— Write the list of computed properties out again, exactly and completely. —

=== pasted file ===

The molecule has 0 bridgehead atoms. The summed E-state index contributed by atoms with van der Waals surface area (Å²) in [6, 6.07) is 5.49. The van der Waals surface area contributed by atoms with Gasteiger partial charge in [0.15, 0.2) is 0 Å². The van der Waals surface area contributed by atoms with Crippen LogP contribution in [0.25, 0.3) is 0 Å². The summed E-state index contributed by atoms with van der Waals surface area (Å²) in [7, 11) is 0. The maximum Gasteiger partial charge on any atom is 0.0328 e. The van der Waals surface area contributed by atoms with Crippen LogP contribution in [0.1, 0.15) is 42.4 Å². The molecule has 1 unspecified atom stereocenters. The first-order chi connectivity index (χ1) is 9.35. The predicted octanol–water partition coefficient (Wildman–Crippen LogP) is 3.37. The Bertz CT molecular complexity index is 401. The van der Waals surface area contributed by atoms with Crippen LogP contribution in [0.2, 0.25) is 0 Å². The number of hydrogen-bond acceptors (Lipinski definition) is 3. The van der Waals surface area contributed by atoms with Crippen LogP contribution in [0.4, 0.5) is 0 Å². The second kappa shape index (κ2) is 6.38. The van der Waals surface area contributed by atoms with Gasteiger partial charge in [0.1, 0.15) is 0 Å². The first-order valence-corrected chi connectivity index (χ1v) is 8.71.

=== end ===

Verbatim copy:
The molecule has 0 bridgehead atoms. The summed E-state index contributed by atoms with van der Waals surface area (Å²) in [6, 6.07) is 5.49. The van der Waals surface area contributed by atoms with Gasteiger partial charge in [0.15, 0.2) is 0 Å². The van der Waals surface area contributed by atoms with Crippen LogP contribution in [0.25, 0.3) is 0 Å². The summed E-state index contributed by atoms with van der Waals surface area (Å²) in [7, 11) is 0. The maximum Gasteiger partial charge on any atom is 0.0328 e. The van der Waals surface area contributed by atoms with Crippen LogP contribution in [0.1, 0.15) is 42.4 Å². The molecule has 1 unspecified atom stereocenters. The first-order chi connectivity index (χ1) is 9.35. The predicted octanol–water partition coefficient (Wildman–Crippen LogP) is 3.37. The Bertz CT molecular complexity index is 401. The van der Waals surface area contributed by atoms with Crippen LogP contribution in [0.2, 0.25) is 0 Å². The number of hydrogen-bond acceptors (Lipinski definition) is 3. The van der Waals surface area contributed by atoms with Crippen LogP contribution in [0.4, 0.5) is 0 Å². The second kappa shape index (κ2) is 6.38. The van der Waals surface area contributed by atoms with Gasteiger partial charge in [0.1, 0.15) is 0 Å². The first-order valence-corrected chi connectivity index (χ1v) is 8.71.